If administrators can show the merits of a pre-pack sale of a company’s business, the Courts are likely to give the administrators liberty to enter into the pre-pack.
In the recent case of an insolvent law firm*, the Court was satisfied that the planned sale was the only way forward. The Court used the following test, laid down in a 2009 case**:
- the next best offer was projected to realise a lesser sum for the general estate; and
- the evidence showed the collection of book debts during an administration was likely to realise a lesser sum for the general estate, particularly in circumstances where the Solicitors’ Regulation Authority would be likely to intervene without the pre-packaged sale.
In that case, the prospective administrators asked the Court for liberty to enter the sale. The buyer insisted the administrators use part of the purchase price to repay partnership practice loans taken by partners to fund capital investments in the firm. The money would otherwise have formed part of the general estate for distribution to the firm’s creditors in the usual way. The Court made an administration order and gave the administrators liberty to enter into the pre-packaged sale.
The first time the Court expressed support for a pre-pack sale was in 2009 **. There, the Court confirmed that if an administration order is sought, and the applicants propose a pre-pack sale, the Court will then assess the merits of the proposed sale. It will also consider whether the proposed administrators have followed the guidelines in SIP 16 when negotiating and agreeing a sale. In that case, the Court would not approve the pre-pack (and reduce the unsecured creditors’ rights to challenge the administrator’s decision), but it declared the administrators were “at liberty” to enter into the sale.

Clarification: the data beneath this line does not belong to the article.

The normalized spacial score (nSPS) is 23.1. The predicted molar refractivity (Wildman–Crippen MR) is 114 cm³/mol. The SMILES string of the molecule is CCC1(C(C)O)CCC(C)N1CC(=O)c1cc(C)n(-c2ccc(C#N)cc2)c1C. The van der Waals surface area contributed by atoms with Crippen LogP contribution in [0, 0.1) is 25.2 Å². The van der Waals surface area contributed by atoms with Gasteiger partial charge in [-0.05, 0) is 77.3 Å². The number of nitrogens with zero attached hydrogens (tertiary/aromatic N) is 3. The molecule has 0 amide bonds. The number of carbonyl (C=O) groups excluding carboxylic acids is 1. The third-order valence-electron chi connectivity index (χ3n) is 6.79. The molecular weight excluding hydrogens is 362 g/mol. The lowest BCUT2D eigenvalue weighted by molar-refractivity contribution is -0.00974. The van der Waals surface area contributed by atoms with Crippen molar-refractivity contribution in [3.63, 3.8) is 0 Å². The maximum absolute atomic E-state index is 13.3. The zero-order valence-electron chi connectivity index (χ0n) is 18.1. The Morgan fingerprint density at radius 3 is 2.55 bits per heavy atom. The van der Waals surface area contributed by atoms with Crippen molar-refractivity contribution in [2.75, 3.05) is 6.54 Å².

The Court may also make no order about the pre-pack (which still leaves the administrators the ability to enter one). However, where it is obvious the pre-pack would be an abuse of the administrators’ powers, the Court could refuse to make an administration order or direct the administrators not to complete the sale.
The Court is concerned about the use of pre-packs in administrations, as it might lead to a solution convenient to the directors, secured creditors and IPs, which harmed the interests of creditors as a whole. The Court must be alert to see, as far as it could, the procedure was at least not obviously abused to the disadvantage of creditors. Administrators must give the Court enough detail to allow it to decide whether the proposed transaction is in the best interests of the company’s creditors as a whole. At the least, this would be the information required by SIP 16.
In another law firm case***, the Court noted that, far from being an abuse of the process, the proposed pre-packs were the only way forward. The Court also held the pre-packs did not unnecessarily harm the interests of creditors as a whole. This goes further than the Court did in 2010 – this finding would make it difficult for a creditor to challenge the administrators’ decision to enter the pre-pack.
*Re Manches LLP 2013 (unreported)